If vosaroxin fails to achieve market acceptance, due to unacceptable side effects or any other reasons, we may not be able to generate significant revenue or to achieve or sustain profitability.

Even if we receive regulatory approval for vosaroxin, we will be subject to ongoing FDA and other regulatory obligations and continued regulatory review, which may result in significant additional expense and limit our ability to commercialize vosaroxin.

Any regulatory approvals that we or our potential future collaboration partners receive for vosaroxin or our future product candidates, if any, may also be subject to limitations on the indicated uses for which the product may be marketed or contain requirements for potentially costly post-marketing trials. In addition, even if approved, the labeling, packaging, adverse event reporting, storage, advertising, promotion and recordkeeping for any product will be subject to extensive and ongoing regulatory requirements. The subsequent discovery of previously unknown problems with a product, including adverse events of unanticipated severity or frequency, may result in restrictions on the marketing of the product, and could include withdrawal of the product from the market.

 

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Regulatory policies may change and additional government regulations may be enacted that could prevent or delay regulatory approval of our product candidates. We cannot predict the likelihood, nature or extent of government regulation that may arise from future legislation or administrative action, either in the United States or abroad. If we are not able to maintain regulatory compliance, we might not be permitted to market vosaroxin or our future products and we may not achieve or sustain profitability.

The coverage and reimbursement status of newly approved drugs is uncertain, and failure to obtain adequate coverage and reimbursement could limit our ability to market vosaroxin and decrease our ability to generate revenue.

There is significant uncertainty related to the third party coverage and reimbursement of newly approved drugs both nationally and internationally. The commercial success of vosaroxin and our future products, if any, in both domestic and international markets depends on whether third-party coverage and reimbursement is available for the ordering of our future products by the medical profession for use by their patients. Medicare, Medicaid, health maintenance organizations and other third-party payors are increasingly attempting to manage healthcare costs by limiting both coverage and the level of reimbursement of new drugs and, as a result, they may not cover or provide adequate payment for our future products. These payors may not view our future products as cost-effective, and reimbursement may not be available to consumers or may not be sufficient to allow our future products to be marketed on a competitive basis. Likewise, legislative or regulatory efforts to control or reduce healthcare costs or reform government healthcare programs could result in lower prices or rejection of our future products. Changes in coverage and reimbursement policies or healthcare cost containment initiatives that limit or restrict reimbursement for our future products may reduce any future product revenue.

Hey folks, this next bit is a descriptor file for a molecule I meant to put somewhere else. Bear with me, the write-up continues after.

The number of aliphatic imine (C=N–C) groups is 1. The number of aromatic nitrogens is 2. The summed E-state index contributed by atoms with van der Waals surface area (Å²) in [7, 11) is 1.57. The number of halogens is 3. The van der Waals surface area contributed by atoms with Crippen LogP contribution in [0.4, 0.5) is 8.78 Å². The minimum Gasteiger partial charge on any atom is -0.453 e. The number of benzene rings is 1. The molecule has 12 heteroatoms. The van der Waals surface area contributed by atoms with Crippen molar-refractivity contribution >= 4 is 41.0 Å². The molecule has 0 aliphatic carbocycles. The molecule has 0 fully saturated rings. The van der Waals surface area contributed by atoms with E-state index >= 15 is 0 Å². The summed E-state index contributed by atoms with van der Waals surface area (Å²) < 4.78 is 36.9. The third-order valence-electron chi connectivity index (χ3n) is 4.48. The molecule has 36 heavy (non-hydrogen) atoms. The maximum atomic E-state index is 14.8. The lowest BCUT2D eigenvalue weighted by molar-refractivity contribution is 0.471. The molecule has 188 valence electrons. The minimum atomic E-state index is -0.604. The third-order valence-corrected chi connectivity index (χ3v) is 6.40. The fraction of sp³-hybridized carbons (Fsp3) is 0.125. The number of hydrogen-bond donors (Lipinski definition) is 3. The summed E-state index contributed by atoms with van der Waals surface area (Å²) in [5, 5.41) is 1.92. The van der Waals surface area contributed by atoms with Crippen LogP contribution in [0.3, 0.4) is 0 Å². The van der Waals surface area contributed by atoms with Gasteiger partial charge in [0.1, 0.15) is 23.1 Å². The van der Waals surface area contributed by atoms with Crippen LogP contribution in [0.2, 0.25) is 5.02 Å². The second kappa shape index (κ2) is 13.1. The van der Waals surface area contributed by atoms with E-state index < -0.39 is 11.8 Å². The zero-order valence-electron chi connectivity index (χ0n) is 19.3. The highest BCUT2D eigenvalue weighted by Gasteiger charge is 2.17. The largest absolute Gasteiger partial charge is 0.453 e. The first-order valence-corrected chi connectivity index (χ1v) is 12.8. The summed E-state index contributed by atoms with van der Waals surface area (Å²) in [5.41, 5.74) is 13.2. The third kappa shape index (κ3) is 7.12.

Failure to obtain regulatory approval in foreign jurisdictions will prevent us from marketing vosaroxin abroad.

We intend to market vosaroxin in international markets either directly or through a potential future collaboration partner, if any. In order to market vosaroxin in the European Union, Canada and many other foreign jurisdictions, we or a potential future collaboration partner must obtain separate regulatory approvals. We have, and potential future collaboration partners may have, had limited interactions with foreign regulatory authorities, and the approval procedures vary among countries and can involve additional testing at significant cost. The time required to obtain approval may differ from that required to obtain FDA approval. Approval by the FDA does not ensure approval by regulatory authorities in other countries, and approval by one foreign regulatory authority does not ensure approval by regulatory authorities in other foreign countries or by the FDA. The foreign regulatory approval processes may include all of the risks associated with obtaining FDA approval. We or a potential future collaboration partner may not obtain foreign regulatory approvals on a timely basis, if at all. We or a potential future collaboration partner may not be able to file for regulatory approvals and may not receive necessary approvals to commercialize vosaroxin or any other future products in any market.

Foreign governments often impose strict price controls, which may adversely affect our future profitability.

We intend to seek approval to market vosaroxin in both the United States and foreign jurisdictions either directly or through a potential future collaboration partner. If we or a potential future collaboration partner obtain approval in one or more foreign jurisdictions, we or a potential future collaboration partner will be subject to rules and regulations in those jurisdictions relating to vosaroxin. In some foreign countries, particularly in the European Union, prescription drug pricing is subject to governmental control. In these countries, pricing negotiations with governmental authorities can take considerable time after the receipt of marketing approval for a drug candidate. To obtain reimbursement or pricing approval in some countries, we or a potential future collaboration partner may be required to conduct a clinical trial that compares the cost-effectiveness of vosaroxin to other available therapies. If reimbursement of vosaroxin is unavailable or limited in scope or amount, or if pricing is set at unsatisfactory levels, we may be unable to achieve or sustain profitability.